At the end of this year's session the General Assembly and governor's office were quick to publicize that they balanced the new state budget with no broad based tax increases. This week Jim Hummel focuses on a restricted fund lawmakers raided to help fill a massive budget deficit - tax money that is supposed to be going to help clean up the environment.
Hummel: ``At the end of this year's session the General Assembly and the governor were quick to publicize that they balanced next year's budget with no tax increases. This week we focus on a fund the state raided to help balance that budget - tax money that is supposed to be going to help clean the environment.
Every time motorists fill up in Rhode Island half a penny of each gallon goes toward a state insurance fund used to clean up property like this one - where underground storage tanks once leaked gasoline into the ground.
The program, run by the state Department of Environmental Management, has paid out $53 million over the past 13 years to clean up hundreds of parcels, some of which might have remained abandoned.
For years the program worked well: claims were approved by a board and paid out within months of filing. The original penny-a-gallon tax generated more than $4 million a year. But that all changed two years ago when the governor's office, with the support of the General Assembly, cut the tax to half a penny - giving the other half penny to the chronically ailing RIPTA bus program.
Gray: ``We pushed hard not to have that reduction go forward.''
DEM Assistant Director Terry Gray oversees the cleanup program. He says not only did the state cut in half what was coming in - it has also withheld millions of gas tax dollars already collected - but never deposited in the cleanup fund - held back to help balance the state's growing deficit.
That means property owners - who have to front the money for cleanups and are then reimbursed by the state from the cleanup fund - are not getting paid.
Gray: ``Right now we're about a million two behind in claims.''
Hummel: ``What's been the practical effect of that?''
Gray: ``It's a delay, so as a station owner, what people are doing, people are waiting for their reimbursement for an additional six months beyond what happened in the past.''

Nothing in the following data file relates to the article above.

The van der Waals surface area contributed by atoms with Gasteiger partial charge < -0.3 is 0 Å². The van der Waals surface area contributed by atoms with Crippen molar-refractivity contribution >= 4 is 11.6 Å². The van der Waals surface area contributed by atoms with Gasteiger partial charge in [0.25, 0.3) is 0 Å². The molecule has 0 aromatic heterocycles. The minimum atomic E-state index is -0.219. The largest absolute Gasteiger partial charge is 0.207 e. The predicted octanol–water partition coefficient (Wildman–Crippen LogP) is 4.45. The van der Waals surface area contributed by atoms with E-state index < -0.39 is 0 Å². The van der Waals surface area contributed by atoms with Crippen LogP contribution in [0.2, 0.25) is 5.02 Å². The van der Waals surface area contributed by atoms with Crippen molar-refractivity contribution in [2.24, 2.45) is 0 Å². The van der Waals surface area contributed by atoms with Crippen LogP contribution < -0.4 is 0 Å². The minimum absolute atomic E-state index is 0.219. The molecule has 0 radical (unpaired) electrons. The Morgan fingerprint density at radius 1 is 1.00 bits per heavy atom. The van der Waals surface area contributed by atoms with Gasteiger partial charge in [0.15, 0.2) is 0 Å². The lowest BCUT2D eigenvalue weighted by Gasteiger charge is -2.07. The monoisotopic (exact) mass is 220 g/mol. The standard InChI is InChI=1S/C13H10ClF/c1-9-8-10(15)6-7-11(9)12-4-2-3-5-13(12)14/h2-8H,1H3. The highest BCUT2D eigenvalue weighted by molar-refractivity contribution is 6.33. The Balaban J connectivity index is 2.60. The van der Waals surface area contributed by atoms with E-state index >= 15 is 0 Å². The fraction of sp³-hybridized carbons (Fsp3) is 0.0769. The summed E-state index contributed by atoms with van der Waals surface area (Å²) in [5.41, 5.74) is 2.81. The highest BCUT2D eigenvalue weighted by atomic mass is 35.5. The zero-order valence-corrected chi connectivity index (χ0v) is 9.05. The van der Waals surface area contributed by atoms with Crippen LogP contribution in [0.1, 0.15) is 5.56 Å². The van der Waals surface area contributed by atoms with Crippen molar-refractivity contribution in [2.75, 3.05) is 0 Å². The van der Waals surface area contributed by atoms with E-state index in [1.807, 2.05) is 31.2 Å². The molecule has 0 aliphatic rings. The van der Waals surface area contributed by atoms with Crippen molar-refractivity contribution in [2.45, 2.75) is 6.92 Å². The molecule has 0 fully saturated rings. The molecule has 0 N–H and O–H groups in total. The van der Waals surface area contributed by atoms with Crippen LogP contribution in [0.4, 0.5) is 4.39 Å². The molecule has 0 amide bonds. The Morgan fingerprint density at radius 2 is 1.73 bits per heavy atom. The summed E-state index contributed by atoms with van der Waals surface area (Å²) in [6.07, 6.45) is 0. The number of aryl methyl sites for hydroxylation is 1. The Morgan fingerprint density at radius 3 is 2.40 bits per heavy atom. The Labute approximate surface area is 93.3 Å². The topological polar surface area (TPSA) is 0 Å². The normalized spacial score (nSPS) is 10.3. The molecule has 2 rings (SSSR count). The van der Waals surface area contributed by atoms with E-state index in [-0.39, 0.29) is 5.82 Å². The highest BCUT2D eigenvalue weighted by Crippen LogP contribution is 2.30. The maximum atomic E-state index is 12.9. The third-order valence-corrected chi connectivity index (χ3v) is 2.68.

Paolino: ``Usually if things work the way they're supposed to, you submit it by the deadline, you should have your money in about 3 months, maybe six months, tops.''
Anthony Paolino has cleaned up two contaminated properties using the state fund - one in Foster, which continues to operate as a gas station. And a piece of land in the heart of Pawtuxet Village, which was an abandoned gas station that he bought, cleaned up and turned into condos, putting the property back on Warwick's tax rolls. Paolino fronted - and has been reimbursed - for hundreds of thousands of dollars of cleanup costs.
Because the fund now owes more than a million dollars that it can't pay, Paolino has been waiting a year to receive his last reimbursement of approximately $10,000.
Paolino: ``You get in line. My last number for that reimbursement cycle is like I'm 43; so 1 through 42 get their money before I do.''
Hummel: ``Are you irritated it's been a year?''
Paolino: `` Absolutely, I'd like to have the money. I'm paying interest on it.''
Gray: ``We can't pay bills that we don't have money for.''
DEM warned the governor - and lawmakers - of what would happen, spelling out clearly the financial ramifications in its annual report - but those warnings have fallen on deaf ears.
Gray is concerned that businesses on a tight financial margin will stop cleaning up because they are unwilling to wait an extended time for reimbursement.
Gray: ``The last thing we want to do is scale back cash flow so cleanup stops.''
And Gray is concerned the state - at some point - might fall out of compliance with the Environmental Protection Agency because of the monetary shortfall.
Gray: ``It's a huge concern for DEM and it's been on EPA's view screen now more than ever. They're looking at our backlog and whether or not our fund is sufficiently capitalized and set up to meet that EPA mandate that came out back in the 90s. Is it an appropriate surrogate for private insurance?''
Anthony Paolino says the legislature's move is shortsighted.
Paolino: ``You're not really balancing the budget. You're taking money from somewhere that's been allocated and supposedly when you vote to require a penny a gallon of gas, to a fund for a specific purpose. I didn't realize you could take away from that specific purpose.''
And neither do most people who are paying at the pump.
Jim Hummel, for The Hummel Report.